Sorry to hear you have had troubles coming over to visit. No one else has informed me about problems visiting. However, I did change my ice cream eating avatar to a more autumn looking avatar in the beginning of the month and it needed me to upgrade by browser to view it. Perhaps that could be the problem?

Josie said...

LGS, Omigosh, what a great post. It's true, isn't it? Time and distance and numbers really are all relative. It's all how it feels. Some days zip by really quickly, and others drag.

I'll bet the woman's journey to Donegal felt shorter than the "shorter" road, because she was enjoying herself so much.

ivan@creativewriting.ca said...

I have read somewhere that science and religion share the same yoke.
So you look for the yoke itself to locate these two?
Ah, relativity.

heartinsanfrancisco said...

What a fascinating and delightful post!

Among Native Americans, there is a concept called "Indian time" which has little relation to clock time and should never be counted on in that way. I understand that native Hawaiians have "Hawaii time," which operates the same way.

And the Australian aborigines have "walkabout" in which, as I understand it, they are freed from all time and space constraints for the duration.

Time is a malleable aspect of our lives. Clocks are mere jumping off points.

I always love your stories which take me to other cultures and gently nudge us to think in new ways.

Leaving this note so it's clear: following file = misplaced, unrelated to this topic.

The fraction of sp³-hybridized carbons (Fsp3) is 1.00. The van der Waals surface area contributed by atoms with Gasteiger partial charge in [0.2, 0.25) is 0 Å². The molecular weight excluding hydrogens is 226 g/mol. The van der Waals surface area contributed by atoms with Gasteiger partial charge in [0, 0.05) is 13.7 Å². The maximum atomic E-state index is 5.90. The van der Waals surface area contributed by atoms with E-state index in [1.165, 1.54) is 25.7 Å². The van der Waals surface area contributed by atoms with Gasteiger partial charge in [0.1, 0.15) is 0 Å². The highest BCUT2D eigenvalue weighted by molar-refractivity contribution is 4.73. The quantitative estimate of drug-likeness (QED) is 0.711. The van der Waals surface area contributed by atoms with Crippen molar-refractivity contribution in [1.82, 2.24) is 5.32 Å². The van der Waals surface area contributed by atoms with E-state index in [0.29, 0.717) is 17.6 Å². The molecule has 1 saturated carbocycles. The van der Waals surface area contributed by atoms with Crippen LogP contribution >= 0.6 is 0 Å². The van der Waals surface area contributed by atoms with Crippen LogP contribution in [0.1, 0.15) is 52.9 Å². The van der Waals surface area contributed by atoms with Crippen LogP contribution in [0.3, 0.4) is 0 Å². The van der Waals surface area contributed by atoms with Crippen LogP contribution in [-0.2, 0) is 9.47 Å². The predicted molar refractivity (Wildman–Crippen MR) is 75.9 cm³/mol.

Lone Grey Squirrel said...

josie,
Re-applying the Theory right back at me! LOL. Glad you like id.

ivan,
Looking for the common yoke of science and religion? Really? You give this humble theory a lot more credit than it is due but thanks.

hearts,
yes, many cultures have a different perception of time. Malaysia follows the Malaysian Rubber Time which can be very elastic. I like the Irish logic behind a longer and shorter road of equal distances. And to be freed of time during an Aboroginal walkabout, does challenge the way we think and manage time.

Marja said...

Thanks this is very interesting and very recognisable eg. When I lived in Holland people started complaining about the rain after 3 months. Here in NZ people (including me) start to complain after 3 days of rain.

blackcrag said...

You don't even have to be of differentcultures or backgrounds.

I grew up in the country to the west of Toronto. When I say country, I mean there was a pond in the backyard, a marshy area separated us from our next door neighbour (a cow field), and we were surrounded by farms.

The nearest of my friends in the area lived at least a half-hour bike ride away.

I still think nothing of a half-hour or hour's walk or bike ride. Many people think I'm crazy for even a five minute walk.

Open Grove Claudia said...

What lovely, thoughtful stories. I saved them for a time when my monkey brain could actually read and focus.

Thank you for sharing such great stories.

Jocelyn said...

Your anecdotes are so well explained. I have loved, in the past, teaching intercultural communication, for just these reasons. We humans are endlessly diverse.

CS said...

Perspective - iy's so hard to see the world through soeone else's eyes.

felipe vito said...

Bottom line is you are me and i am you we're all together in this mysteriously relative world. if we dig deeper, no greed, no pride, no hunger, and that's "imagine" of john lennon but other people just don't get it. So a minute for one is a millenium for many. Great through simple ways. God bless.

Lone Grey Squirrel said...

marja,
I thought NZ was a rainy country!

blackcrag,
I think you grew up in a wonderful place. Keep your walking habits.

claudia,
Thanks. Happy reading.

Lone Grey Squirrel said...

jocelyn,
I love diversity too.

cs,
We would gain so much if we could regularly see the world from someone else's perspective.

felipe vito,
Your words echo many others and point the way to better understanding and love. Peace.